# CHAPTER 3 – CHARTS

Charts carry a lot of information for navigational use. They represent a portion of the Earth’s surface with a suitable scale on a flat surface.

# MARCATOR CHART

Projection is “Cylindrical Orthomorphic Projection”.

1. Projection is cylindrical.
2. Meridians are represented by equidistance, parallel straight lines.
3. Equator and parallel of latitudes are horizontal parallel straight lines is selected distance from equator and from each. It increases towards the pole due to distortion.

Lat*Scale= Long*Scale*sec (lat)

Meridional parts – The meridional parts of latitude is the number of longitude units from the equator to the latitude along the meridian.

Distance in meridional parts – DMP between two latitudes is the length of the meridian between those latitudes on a Mercator chart expressed in units of longitude scale.

Geographical Mile ( longitude unit )– It is the length of an arc along the equator that subtends an angle of 1’ at the center of circle.

Some important formulas:

D’lat = dis*cos (course)

D’long/DMP = Tan(course)

D’long = DMP.tan(course)

1. The directions can be measured accurately.
2. Easy to plot course on Mercator charts.
3. Course lines are straight lines.
4. Shapes stay true.
5. The plotting lines can be moves anywhere on the chart as parallel lines.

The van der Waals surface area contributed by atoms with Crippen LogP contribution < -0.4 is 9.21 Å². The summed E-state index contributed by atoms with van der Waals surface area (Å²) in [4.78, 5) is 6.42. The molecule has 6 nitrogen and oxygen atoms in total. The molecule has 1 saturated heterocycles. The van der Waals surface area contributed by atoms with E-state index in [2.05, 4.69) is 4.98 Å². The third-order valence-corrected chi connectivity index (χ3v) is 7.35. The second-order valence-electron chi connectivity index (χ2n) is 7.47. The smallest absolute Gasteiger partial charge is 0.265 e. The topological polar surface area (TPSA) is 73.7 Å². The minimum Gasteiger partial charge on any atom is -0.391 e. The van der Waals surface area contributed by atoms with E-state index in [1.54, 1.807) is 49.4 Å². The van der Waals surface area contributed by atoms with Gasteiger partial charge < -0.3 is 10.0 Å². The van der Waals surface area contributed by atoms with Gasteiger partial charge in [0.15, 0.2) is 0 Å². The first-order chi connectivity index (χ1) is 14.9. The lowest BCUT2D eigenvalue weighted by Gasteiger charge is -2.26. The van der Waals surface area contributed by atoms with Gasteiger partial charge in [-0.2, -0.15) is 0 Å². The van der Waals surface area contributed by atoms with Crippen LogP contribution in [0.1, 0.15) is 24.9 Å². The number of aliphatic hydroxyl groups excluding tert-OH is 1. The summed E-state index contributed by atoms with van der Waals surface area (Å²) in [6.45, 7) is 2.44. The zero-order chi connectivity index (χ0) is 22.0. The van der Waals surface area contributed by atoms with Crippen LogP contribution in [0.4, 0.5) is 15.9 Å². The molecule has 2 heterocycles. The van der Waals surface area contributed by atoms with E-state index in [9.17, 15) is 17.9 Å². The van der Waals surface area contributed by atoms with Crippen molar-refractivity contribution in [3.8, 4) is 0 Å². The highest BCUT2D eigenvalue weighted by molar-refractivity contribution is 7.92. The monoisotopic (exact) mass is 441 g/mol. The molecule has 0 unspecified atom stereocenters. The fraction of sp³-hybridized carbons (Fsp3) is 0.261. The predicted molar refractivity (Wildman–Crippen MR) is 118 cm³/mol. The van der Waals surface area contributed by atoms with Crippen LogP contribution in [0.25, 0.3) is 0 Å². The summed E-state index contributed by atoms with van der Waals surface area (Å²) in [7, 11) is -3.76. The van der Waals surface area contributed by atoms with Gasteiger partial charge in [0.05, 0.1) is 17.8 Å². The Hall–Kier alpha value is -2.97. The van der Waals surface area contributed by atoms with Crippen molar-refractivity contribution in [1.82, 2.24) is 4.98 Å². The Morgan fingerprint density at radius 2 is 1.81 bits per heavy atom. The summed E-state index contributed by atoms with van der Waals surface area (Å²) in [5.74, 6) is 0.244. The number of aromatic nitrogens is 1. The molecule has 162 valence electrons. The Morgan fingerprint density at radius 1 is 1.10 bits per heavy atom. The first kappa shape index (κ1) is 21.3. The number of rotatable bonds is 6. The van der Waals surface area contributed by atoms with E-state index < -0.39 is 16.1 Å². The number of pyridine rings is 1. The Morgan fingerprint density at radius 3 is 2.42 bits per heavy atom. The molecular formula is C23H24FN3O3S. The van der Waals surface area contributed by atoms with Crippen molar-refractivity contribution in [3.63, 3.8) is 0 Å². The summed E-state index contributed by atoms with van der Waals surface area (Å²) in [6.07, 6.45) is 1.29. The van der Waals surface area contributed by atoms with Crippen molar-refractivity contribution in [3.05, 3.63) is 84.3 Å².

1. Distortion increases as we go towards the poles.
2. Land masses cannot be compared.
3. Polar regions cannot be represented.
4. Great circle courses cannot be laid off easily.

# GNOMONIC CHARTS

1. There charts are used for great circle sailing, as in these charts the great circles appear to be straight lines.
2. The projection is tangential.
3. These are small scale charts and therefore are not used for navigation.
4. Meridians are straight line converging towards the pole.
5. Meridians are not parallel to each other.
6. Small circles and Rhumb lines are curved.
7. After marking the shortest distance on Gnomonic chart, points are marked on the track at regular intervals of longitude and then transferred to the Mercator chart.

1. Great circle track appear as straight line.
2. Polar regions can also be represented on Gnomonic charts.

1. As we go away from the centre the distortion for shape, size and distance increases.
2. Rhumb line courses cannot be plotted as they appear to be curved lines.
3. Plotting lines cannot be transferred from one portion of the chart to another.

## Difference between Mercator and Gnomonic charts

WHAT IS NATURAL SCALE?

Natural scale is the ratio of the length of 1’ of latitude on the chart to the length of 1 nautical mile on the surface of the Earth.

Length of 1’ of latitude (l) on the chart = length of 1’ of long (L). sec (L)

Length of 1 nautical mile on the Earth = 1852.3 – 9.4 cos2L (in min)

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